Two colleagues from the New York collective Bang on a Can, Julia Wolfe and David Lang, join forces. They have been working with the theme of silence for some time; for example, Lang wrote a ‘whisper opera’. Wolfe had written a piece for Germino before. The Dutch composer Louis Andriessen, who composed several pieces for Germino, is asked to be artistic leader. The result, MUTED, will premiere tomorrow at the Oranjewoud Festival. Germino can play again. ‘The composers saved me,’ says the violinist.
Two historical ‘frame violins’ are featured in MUTED. A frame violin is a violin without a sound box. Just like an electric violin, but acoustic and unamplified. A violin without a sound box produces very little sound. Such an instrument is usually used to practice (to spare the neighbors). The renowned industrial designer Marcel Wanders, former amateur violinist, has also built a spectacular whisperviolin with luthier Bas Maas. Instead of the traditional scroll found on normal violins, the whisperviolin has a finger, as if to say: shhh.
But the music in MUTED music is not necessarily extremely soft. ‘It is mainly about the perception of sound and about the contrast. For example, I can start out playing with a sordino, a mute, on the violin. When I take it off the audience suddenly experiences the music as loud, but it is really not at all loud. Sound works just like light, you adapt to it.’
Can’t you just play with earplugs, other musicians sometimes ask. Germino has tried it for a year before she finally quit her orchestral job at the end of the ’90s, already diagnosed with sound sensitivity. ‘I never got used to it, earplugs are deadening. They take away too many subtle details, such as the sound of bow hairs gliding on a string. ‘
Many colleagues did not understand why she quit her job. Hearing damage is a sensitive issue for (classical) musicians, almost a taboo. Those who play in a Wagner opera in an orchestra pit are exposed to sound levels up to ca. 130 decibels. Germino: ‘When I left the orchestra, a colleague said: “Well, aren’t we all deaf?’
However Germino is not deaf, perhaps to the contrary. By playing softer, her experience of music has changed. ‘I am now much more aware of sound. It sounds ironic, but I now hear a hundred times as much as before.’
Muted. 7 (try-out), 8 (premiere) and 9/6 2018, Oranjewoud Festival. Next season (international) tour.
WHISPERVIOLIN, FRAME VIOLIN, SORDINO
The whisperviolin, made for Monica Germino by designer Marcel Wanders together with luthier Bas Maas, is a violin that produces fewer decibels than the normal, acoustic violin. It is inspired by the seventeenth-century ‘pocket violin:’ a violin with a narrower sound box, then used by dance masters.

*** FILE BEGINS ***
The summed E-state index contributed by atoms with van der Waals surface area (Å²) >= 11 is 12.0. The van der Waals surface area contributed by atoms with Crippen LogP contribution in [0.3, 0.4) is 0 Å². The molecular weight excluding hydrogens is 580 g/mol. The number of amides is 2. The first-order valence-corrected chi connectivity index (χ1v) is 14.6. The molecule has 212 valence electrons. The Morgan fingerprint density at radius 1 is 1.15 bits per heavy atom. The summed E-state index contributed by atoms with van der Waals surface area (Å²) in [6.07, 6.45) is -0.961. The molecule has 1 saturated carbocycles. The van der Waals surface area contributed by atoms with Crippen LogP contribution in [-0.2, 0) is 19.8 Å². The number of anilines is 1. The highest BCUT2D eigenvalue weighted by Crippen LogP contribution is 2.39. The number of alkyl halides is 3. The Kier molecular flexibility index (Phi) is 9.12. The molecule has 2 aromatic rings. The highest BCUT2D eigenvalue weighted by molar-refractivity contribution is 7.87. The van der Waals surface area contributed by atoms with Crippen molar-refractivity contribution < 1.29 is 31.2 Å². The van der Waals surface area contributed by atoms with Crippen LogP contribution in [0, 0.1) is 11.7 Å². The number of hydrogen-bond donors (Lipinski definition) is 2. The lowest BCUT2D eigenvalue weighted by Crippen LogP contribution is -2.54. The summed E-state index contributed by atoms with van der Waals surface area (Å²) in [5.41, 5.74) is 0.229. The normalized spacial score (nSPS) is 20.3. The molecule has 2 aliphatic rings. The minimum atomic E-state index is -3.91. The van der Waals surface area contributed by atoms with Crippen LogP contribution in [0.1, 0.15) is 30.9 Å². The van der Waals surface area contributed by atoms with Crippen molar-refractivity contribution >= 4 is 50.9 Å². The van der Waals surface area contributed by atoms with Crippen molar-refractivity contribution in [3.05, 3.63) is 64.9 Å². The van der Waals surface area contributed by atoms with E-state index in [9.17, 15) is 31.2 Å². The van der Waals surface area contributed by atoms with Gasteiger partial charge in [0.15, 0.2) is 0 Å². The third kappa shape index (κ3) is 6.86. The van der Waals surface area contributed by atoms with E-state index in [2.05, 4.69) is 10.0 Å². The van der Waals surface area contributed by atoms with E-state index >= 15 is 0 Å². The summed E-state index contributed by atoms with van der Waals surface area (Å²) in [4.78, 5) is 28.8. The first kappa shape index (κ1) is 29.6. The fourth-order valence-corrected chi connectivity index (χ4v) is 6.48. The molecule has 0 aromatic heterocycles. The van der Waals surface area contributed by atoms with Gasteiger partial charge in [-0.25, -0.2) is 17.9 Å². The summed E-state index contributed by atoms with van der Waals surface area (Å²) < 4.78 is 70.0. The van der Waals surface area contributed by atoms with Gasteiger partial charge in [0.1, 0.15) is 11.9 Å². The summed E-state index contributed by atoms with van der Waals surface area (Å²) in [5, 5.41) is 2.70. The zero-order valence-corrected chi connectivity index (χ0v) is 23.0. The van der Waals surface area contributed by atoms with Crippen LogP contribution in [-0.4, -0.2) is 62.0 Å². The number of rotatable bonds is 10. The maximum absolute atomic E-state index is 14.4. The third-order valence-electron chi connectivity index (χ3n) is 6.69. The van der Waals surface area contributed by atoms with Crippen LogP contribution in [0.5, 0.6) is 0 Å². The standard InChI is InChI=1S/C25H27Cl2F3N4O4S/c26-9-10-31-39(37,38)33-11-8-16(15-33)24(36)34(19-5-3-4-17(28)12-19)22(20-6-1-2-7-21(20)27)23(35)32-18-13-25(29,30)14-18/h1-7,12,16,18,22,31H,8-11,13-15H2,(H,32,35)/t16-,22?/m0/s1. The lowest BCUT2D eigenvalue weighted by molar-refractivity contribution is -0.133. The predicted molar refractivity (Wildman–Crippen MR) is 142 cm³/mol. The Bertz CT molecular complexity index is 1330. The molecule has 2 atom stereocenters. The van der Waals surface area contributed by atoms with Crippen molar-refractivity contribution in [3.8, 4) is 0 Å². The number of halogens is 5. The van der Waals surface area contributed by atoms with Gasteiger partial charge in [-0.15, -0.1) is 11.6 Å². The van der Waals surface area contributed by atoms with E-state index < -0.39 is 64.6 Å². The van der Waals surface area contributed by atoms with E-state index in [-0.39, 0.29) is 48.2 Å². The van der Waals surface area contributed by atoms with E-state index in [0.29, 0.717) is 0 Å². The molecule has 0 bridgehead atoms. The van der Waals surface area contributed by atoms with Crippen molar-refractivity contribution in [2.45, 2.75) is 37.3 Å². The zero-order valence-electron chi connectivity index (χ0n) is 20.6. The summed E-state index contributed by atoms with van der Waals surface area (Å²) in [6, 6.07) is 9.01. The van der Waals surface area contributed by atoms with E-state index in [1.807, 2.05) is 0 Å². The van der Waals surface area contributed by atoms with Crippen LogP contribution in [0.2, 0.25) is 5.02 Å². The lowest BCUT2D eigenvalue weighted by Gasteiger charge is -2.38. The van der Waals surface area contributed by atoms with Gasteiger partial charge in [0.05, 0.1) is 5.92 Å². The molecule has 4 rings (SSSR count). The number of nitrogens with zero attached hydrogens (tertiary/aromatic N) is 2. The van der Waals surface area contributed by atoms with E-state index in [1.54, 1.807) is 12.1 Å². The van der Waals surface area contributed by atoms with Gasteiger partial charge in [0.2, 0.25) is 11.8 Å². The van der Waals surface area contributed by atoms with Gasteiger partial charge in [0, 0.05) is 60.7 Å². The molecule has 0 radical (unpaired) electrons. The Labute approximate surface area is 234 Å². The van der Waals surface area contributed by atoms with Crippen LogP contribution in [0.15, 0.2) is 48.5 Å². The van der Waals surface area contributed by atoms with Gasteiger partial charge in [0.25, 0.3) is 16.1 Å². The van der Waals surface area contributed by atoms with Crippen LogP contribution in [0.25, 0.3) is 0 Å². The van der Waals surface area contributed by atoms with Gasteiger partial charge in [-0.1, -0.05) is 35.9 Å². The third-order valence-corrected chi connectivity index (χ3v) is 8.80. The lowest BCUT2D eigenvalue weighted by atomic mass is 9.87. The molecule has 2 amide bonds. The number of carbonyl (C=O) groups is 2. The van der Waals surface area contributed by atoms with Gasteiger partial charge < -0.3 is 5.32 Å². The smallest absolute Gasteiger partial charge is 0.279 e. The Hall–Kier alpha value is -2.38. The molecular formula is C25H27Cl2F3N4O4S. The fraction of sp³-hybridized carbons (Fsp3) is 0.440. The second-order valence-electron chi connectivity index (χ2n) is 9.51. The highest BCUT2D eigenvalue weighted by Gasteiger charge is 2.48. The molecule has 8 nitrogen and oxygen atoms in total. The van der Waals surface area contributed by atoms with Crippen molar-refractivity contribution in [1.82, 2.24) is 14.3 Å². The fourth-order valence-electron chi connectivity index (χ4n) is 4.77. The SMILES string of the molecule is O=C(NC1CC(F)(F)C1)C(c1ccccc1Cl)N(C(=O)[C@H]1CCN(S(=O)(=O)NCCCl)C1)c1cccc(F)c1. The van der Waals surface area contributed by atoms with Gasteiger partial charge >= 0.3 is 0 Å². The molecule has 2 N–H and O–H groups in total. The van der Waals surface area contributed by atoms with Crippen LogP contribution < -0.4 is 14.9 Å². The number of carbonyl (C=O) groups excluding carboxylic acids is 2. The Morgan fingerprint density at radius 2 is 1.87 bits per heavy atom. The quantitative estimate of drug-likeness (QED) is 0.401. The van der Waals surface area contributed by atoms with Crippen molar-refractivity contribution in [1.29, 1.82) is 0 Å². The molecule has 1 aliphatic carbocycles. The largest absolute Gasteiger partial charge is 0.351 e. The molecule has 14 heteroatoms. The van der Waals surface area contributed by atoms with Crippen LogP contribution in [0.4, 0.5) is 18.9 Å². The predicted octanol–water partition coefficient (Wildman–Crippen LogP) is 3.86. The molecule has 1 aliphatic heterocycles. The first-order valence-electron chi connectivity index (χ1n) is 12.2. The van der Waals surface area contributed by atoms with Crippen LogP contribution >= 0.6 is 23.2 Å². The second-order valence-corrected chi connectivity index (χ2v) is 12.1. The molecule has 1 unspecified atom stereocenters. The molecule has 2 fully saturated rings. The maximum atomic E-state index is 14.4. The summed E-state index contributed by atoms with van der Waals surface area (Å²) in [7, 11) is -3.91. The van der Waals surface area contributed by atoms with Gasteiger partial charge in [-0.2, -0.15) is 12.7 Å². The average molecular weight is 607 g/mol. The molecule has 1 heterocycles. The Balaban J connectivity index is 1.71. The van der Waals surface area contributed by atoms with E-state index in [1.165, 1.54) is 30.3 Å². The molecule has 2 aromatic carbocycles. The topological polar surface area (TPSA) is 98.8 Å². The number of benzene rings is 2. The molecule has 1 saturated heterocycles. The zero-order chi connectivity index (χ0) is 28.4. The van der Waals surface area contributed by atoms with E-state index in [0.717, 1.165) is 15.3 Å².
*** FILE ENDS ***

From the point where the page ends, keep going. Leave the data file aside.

She also plays on two frame violins, violins without a sound box, with only ‘ribs’. They were made from leftovers of violins. The sound is softer and rich in overtones, which are high tones that vibrate sympathetically with the sounding tone.
An ordinary violin can also sound softer when using a so-called sourdine, sordino or mute. This is a clip made of wood, plastic, metal or leather, which is placed on the bridge, limiting or altering the vibrations. Germino now has a collection of hundreds of sourdines.
21 March, 2018. Excerpts translated from Dutch
Contemporary music has a reputation for being difficult. The tired cliche of dry, impenetrable music played to empty halls still exists. But De Doelen in Rotterdam is overthrowing the stereotype with a lively and accessible new music series. It’s called Red Sofa, and celebrates its tenth anniversary this week with the six-day Spring Loaded festival. A film concert, a bicycle ride to secret concert venues, a ‘pop-up artist,’ world premieres, and of course the red three-seater sofa as the center for informal talks before and after the concerts. “I put everything into this festival that makes Red Sofa into Red Sofa,” says Programme Director Neil Wallace.
The pop-up artist is the adventurous violinist Monica Germino. She will open the festival and perform a number of interventions. Germino is a fervent admirer of the Red Sofa series: “Neil Wallace has achieved something you also see in modern art museums: people aren’t apprehensive, they’re curious and open to new discoveries.”
The Red Sofa formula revolves around this curiosity, says Wallace (1953). “We have built a community of interested people who are not afraid of new notes. I’m probably the only new music programmer in the Netherlands who has no worries about what I present – people will come anyway.”
As the pop-up artist, Monica Germino will decide what she will actually play in the moment. It will certainly be soft, because a few years ago Germino was diagnosed as ‘sensitive to sound,’ which means that her ears are more prone to damage [from high decibel levels]. She had to say goodbye to the high-octane soundtracks and louder works for electric violin, giving up many pieces she had often performed.